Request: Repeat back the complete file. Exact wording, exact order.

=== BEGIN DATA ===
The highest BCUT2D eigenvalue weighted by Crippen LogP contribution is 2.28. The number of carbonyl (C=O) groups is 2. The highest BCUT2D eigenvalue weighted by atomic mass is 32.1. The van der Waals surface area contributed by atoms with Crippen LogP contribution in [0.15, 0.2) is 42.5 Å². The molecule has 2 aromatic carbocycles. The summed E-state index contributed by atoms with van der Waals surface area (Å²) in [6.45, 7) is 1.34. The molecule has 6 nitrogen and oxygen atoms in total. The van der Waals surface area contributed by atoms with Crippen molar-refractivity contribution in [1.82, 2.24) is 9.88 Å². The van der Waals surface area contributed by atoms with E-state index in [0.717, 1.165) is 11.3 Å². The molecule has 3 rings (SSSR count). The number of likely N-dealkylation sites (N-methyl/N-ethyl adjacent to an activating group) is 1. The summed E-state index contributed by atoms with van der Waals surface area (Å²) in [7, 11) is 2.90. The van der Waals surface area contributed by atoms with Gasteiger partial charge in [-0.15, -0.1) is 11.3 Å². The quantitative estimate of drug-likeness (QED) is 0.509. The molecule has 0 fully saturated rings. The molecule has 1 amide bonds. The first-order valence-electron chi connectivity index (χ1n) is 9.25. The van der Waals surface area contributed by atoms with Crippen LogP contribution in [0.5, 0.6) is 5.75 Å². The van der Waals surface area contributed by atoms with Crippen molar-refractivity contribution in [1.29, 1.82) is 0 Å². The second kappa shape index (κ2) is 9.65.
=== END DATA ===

The highest BCUT2D eigenvalue weighted by Crippen LogP contribution is 2.28. The number of carbonyl (C=O) groups is 2. The highest BCUT2D eigenvalue weighted by atomic mass is 32.1. The van der Waals surface area contributed by atoms with Crippen LogP contribution in [0.15, 0.2) is 42.5 Å². The molecule has 2 aromatic carbocycles. The summed E-state index contributed by atoms with van der Waals surface area (Å²) in [6.45, 7) is 1.34. The molecule has 6 nitrogen and oxygen atoms in total. The van der Waals surface area contributed by atoms with Crippen molar-refractivity contribution in [1.82, 2.24) is 9.88 Å². The van der Waals surface area contributed by atoms with E-state index in [0.717, 1.165) is 11.3 Å². The molecule has 3 rings (SSSR count). The number of likely N-dealkylation sites (N-methyl/N-ethyl adjacent to an activating group) is 1. The summed E-state index contributed by atoms with van der Waals surface area (Å²) in [7, 11) is 2.90. The van der Waals surface area contributed by atoms with Gasteiger partial charge in [-0.15, -0.1) is 11.3 Å². The quantitative estimate of drug-likeness (QED) is 0.509. The molecule has 0 fully saturated rings. The molecule has 1 amide bonds. The first-order valence-electron chi connectivity index (χ1n) is 9.25. The van der Waals surface area contributed by atoms with Crippen LogP contribution in [0.5, 0.6) is 5.75 Å². The van der Waals surface area contributed by atoms with Crippen molar-refractivity contribution in [1.29, 1.82) is 0 Å². The second kappa shape index (κ2) is 9.65.